Stolen Pride

Loss, Shame, and the Rise of the Right

In her first book since the widely acclaimed Strangers in Their Own Land, the National Book Award finalist and bestselling author Arlie Russell Hochschild now ventures to Appalachia, uncovering the “pride paradox” that has given the right’s appeals such resonance

“Arlie Russell Hochschild’s work has never been more timely or more necessary, from the resurgence of interest in emotional labor to [her] deep, empathetic dive into the heart of the Right.” —Sarah Jaffe, author of Necessary Trouble: Americans in Revolt, on Strangers in Their Own Land

For all the attempts to understand the state of American politics and the blue/red divide, we’ve ignored what economic and cultural loss can do to pride. What happens, Arlie Russell Hochschild asks, when a proud people in a hard-hit region suffer the deep loss of pride and are confronted with a powerful political appeal that makes it feel “stolen”?

Hochschild’s research drew her to Pikeville, Kentucky, in the heart of Appalachia, within the whitest and second-poorest congressional district in the nation, where the city was reeling: coal jobs had left, crushing poverty persisted, and a deadly drug crisis struck the region. Although Pikeville was in the political center thirty years ago, by 2016, 80 percent of the district’s population voted for Donald Trump. Her brilliant exploration of the town’s response to a white nationalist march in 2017—a rehearsal for the deadly Unite the Right march that would soon take place in Charlottesville, Virginia—takes us deep inside a torn and suffering community.

In Stolen Pride, Hochschild focuses on a group swept up in the shifting political landscape: blue-collar men. In small churches, hillside hollers, roadside diners, trailer parks, and Narcotics Anonymous meetings, Hochschild introduces us to unforgettable people, and offers an original lens through which to see them and the wider world. In Stolen Pride, Hochschild incisively explores our dangerous times, even as she also points a way forward.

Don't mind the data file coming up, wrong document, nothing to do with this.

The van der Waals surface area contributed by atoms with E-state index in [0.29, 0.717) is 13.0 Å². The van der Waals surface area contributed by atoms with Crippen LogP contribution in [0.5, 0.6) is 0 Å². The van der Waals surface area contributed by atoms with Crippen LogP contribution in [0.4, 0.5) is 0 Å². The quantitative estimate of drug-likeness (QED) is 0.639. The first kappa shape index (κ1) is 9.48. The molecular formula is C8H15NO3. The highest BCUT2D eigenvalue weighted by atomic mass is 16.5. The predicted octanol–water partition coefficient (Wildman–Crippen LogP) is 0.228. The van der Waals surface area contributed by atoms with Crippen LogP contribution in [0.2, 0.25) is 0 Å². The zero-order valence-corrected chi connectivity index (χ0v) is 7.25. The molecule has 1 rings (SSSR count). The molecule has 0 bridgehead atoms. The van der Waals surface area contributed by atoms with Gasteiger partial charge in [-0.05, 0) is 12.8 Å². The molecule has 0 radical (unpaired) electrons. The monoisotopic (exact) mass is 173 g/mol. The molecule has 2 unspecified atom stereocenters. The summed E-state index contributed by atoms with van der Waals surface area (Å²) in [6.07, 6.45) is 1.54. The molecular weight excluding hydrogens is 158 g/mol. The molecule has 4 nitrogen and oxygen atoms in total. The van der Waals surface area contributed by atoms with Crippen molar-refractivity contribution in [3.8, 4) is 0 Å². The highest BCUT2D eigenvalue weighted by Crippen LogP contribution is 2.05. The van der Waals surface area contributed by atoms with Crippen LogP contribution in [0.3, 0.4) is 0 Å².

“What a superb book! If progressives are ever to regain the trust of downwardly mobile white voters powerfully drawn to Trump and the far right, we need to listen deeply to Arlie Hochschild.”
—Robert Kuttner, co-editor of the American Prospect and author of Going Big
“In Stolen Pride, Arlie Russell Hochschild continues her cutting-edge research into forgotten Americans, people who desperately need help but cling to the myth that anyone can make it in America through hard work. Hochschild’s insights are compassionate, illuminating, and deeply moving.”
—Robert B. Reich, former secretary of labor and professor emeritus, University of California at Berkeley
“As with Hochschild’s classic Strangers in Their Own Land, Stolen Pride has a truth and intimacy that delivers to the grateful reader what is rare in today’s political studies: true human understanding. Stolen Pride is a superb book, and in these times, an essential read.”
—Mark Danner, author of Stripping Bare the Body and Spiral: Trapped in the Forever War
“A piercing . . . impressive and nuanced assessment of a critical factor in American politics.”
Publishers Weekly (starred review)
“Arlie Russell Hochschild’s Stolen Pride is a masterpiece of epic proportions. Her account of a small, struggling Appalachian community’s response to a parade of out-of-state white nationalists provides a glimmer of hope for our fragile democracy, even in the face of political polarization, economic inequality, racism, and the nonrational, emotional dimensions of political identity and mobilization. My advice to everyone is: read this book.”
—Shaunna L. Scott, associate professor emerita of sociology, University of Kentucky, and former president of the Appalachian Studies Association
“In Stolen Pride, the inimitable Arlie Russell Hochschild once again sheds light on an often-overlooked segment of Americans, providing a deeply human exploration of the rituals and emotions that sustain a proud region in precarious times.”
—Jennifer Silva, author of We’re Still Here: Pain and Politics in the Heart of America
“Arlie Hochschild reveals what liberals miss—that the moral emotions of pride and shame animate the resentment that roils our politics. This is the best book yet on the moral and political psychology of the new right, a masterclass in the art of listening across our cultural and political divides.”
—Michael J. Sandel, author of The Tyranny of Merit: Can We Find the Common Good?

News and Reviews

Arlie Hochschild’s Strangers in Their Own Land Named to Short List for National Book Award

The National Book Foundation announced on October 6 that Arlie Hochschild’s 

Books by Arlie Russell Hochschild

Strangers in Their Own Land
Anger and Mourning on the American Right

Arlie Russell Hochschild

Goodreads Reviews